Early U.S. Land Division Methods

Early U.S. Land Division Methods


One of the earliest land division methods in North America was the long lot.
Sometimes called the French long lot or the riverine long lot, this land
division method can be found where French immigrants settled.
Characteristics of the long lot include a narrow frontage adjacent to a
river between 100 feet to 600 feet wide and about a mile in length. Early
French settlers were largely fur traders and this system maximized access to
rivers, which were their primary trade routes.

Metes and bounds was a system used for centuries in England and was used in
New England by English settlers. The system relied on physical features of
the landscape, along with directions and distances to define the boundaries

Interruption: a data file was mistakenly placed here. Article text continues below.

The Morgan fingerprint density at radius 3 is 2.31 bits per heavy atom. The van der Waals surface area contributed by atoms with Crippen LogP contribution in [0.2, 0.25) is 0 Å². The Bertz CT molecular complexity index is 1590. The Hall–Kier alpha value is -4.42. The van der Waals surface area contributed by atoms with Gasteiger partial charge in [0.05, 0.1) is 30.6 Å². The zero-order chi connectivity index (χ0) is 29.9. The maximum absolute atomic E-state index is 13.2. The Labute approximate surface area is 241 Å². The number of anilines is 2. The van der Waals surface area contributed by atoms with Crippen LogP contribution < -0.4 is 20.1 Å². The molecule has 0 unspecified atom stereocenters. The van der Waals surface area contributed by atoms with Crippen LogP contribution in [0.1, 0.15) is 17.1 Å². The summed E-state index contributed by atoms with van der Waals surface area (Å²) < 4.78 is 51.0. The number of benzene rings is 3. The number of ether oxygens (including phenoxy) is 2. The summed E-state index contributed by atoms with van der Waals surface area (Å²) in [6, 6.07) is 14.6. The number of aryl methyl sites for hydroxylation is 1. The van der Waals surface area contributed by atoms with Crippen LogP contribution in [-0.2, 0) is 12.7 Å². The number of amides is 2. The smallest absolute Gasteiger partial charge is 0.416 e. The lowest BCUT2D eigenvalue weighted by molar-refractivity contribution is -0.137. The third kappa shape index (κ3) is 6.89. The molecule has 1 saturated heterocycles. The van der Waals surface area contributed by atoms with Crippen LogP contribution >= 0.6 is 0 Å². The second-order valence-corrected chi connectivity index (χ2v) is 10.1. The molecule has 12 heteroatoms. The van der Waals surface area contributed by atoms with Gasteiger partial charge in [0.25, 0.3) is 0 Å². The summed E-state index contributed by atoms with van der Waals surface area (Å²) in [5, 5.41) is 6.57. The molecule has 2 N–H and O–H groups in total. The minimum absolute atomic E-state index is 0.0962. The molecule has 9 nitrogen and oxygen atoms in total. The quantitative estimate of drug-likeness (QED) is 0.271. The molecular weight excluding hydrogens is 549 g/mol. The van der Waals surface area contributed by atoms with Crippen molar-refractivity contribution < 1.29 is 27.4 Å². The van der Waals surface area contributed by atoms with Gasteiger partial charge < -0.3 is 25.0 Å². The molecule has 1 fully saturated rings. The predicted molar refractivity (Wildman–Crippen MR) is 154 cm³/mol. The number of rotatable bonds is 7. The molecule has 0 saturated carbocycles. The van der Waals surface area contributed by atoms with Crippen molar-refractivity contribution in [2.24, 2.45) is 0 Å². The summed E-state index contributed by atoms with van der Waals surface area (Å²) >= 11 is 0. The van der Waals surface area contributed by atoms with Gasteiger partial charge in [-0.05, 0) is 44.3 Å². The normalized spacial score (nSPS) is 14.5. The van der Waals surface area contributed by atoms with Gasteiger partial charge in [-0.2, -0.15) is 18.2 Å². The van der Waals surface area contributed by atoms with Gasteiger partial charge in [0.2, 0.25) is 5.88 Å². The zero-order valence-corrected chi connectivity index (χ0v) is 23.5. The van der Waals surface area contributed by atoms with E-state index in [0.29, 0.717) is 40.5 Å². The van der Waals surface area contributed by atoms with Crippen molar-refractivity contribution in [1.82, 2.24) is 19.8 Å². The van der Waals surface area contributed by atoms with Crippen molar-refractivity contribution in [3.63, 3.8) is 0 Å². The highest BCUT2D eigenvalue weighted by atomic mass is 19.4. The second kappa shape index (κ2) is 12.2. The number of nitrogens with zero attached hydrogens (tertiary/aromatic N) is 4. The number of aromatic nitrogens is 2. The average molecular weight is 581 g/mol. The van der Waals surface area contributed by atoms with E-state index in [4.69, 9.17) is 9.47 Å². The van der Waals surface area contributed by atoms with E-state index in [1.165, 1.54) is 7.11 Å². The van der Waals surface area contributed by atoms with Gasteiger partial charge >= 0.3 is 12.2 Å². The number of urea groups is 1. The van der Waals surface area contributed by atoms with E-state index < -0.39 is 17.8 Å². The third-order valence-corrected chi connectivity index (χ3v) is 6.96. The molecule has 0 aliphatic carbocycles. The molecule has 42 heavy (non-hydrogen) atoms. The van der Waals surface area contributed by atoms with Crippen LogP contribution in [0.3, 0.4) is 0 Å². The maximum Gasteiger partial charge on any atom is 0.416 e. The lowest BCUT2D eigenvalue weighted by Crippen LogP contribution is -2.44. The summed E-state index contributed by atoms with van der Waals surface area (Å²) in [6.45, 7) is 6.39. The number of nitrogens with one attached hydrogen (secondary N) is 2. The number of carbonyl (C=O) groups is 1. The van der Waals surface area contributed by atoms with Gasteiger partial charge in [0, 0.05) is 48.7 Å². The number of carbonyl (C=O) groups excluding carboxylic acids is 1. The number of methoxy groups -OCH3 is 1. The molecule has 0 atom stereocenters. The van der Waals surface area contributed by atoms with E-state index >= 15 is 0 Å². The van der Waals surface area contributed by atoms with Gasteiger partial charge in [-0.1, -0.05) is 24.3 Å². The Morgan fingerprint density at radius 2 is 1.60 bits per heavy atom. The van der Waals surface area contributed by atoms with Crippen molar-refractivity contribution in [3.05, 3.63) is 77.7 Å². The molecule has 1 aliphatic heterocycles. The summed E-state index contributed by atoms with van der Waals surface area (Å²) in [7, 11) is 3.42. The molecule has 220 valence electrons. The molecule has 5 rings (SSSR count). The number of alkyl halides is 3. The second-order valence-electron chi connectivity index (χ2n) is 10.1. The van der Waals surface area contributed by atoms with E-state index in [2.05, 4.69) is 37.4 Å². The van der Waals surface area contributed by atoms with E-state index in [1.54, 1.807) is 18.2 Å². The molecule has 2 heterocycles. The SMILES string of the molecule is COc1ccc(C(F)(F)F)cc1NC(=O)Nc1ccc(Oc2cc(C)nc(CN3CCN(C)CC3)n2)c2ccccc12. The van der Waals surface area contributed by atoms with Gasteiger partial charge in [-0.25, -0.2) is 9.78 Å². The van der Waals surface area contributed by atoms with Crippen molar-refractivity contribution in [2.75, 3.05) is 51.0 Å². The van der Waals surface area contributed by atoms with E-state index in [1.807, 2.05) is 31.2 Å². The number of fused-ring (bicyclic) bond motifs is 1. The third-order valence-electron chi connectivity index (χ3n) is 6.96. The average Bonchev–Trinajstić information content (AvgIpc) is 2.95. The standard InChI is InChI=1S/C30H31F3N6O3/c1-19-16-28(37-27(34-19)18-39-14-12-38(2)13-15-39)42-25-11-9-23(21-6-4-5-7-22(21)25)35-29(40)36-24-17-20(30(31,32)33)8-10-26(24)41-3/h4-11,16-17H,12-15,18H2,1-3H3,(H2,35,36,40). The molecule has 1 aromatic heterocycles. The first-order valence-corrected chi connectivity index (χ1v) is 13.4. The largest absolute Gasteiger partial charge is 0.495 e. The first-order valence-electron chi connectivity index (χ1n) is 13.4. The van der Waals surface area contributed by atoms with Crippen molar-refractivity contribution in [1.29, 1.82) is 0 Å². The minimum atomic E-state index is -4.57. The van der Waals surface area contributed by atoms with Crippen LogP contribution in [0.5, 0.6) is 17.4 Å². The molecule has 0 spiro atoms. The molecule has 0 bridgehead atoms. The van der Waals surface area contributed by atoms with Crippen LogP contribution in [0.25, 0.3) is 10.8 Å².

of a parcel of land. Metes refers to a boundary defined by measurement.
Bounds refers to a boundary, such as a large oak tree, a stone wall or an
adjoining public road.

Long lots and metes and bounds are considered organic land division systems
because they rely heavily on the natural features of the landscape. This
makes them problematic because natural features inevitably change. To this
day, in Louisiana and in the eastern U.S., disputes concerning early land
division systems often require courtroom adjudication.

William Penn, in the 1683 Philadelphia Plan, developed a better land
division method based on a grid. The Philadelphia Plan intentionally ignores
the landscape's natural features. The grid system consists of property
boundaries at right angles in a checkerboard-like pattern. Each lot is
identical in size and adjacent orderly numbered streets. The simple and
easily verifiable Philadelphia Plan has become the archetypal urban grid
street pattern in the U.S.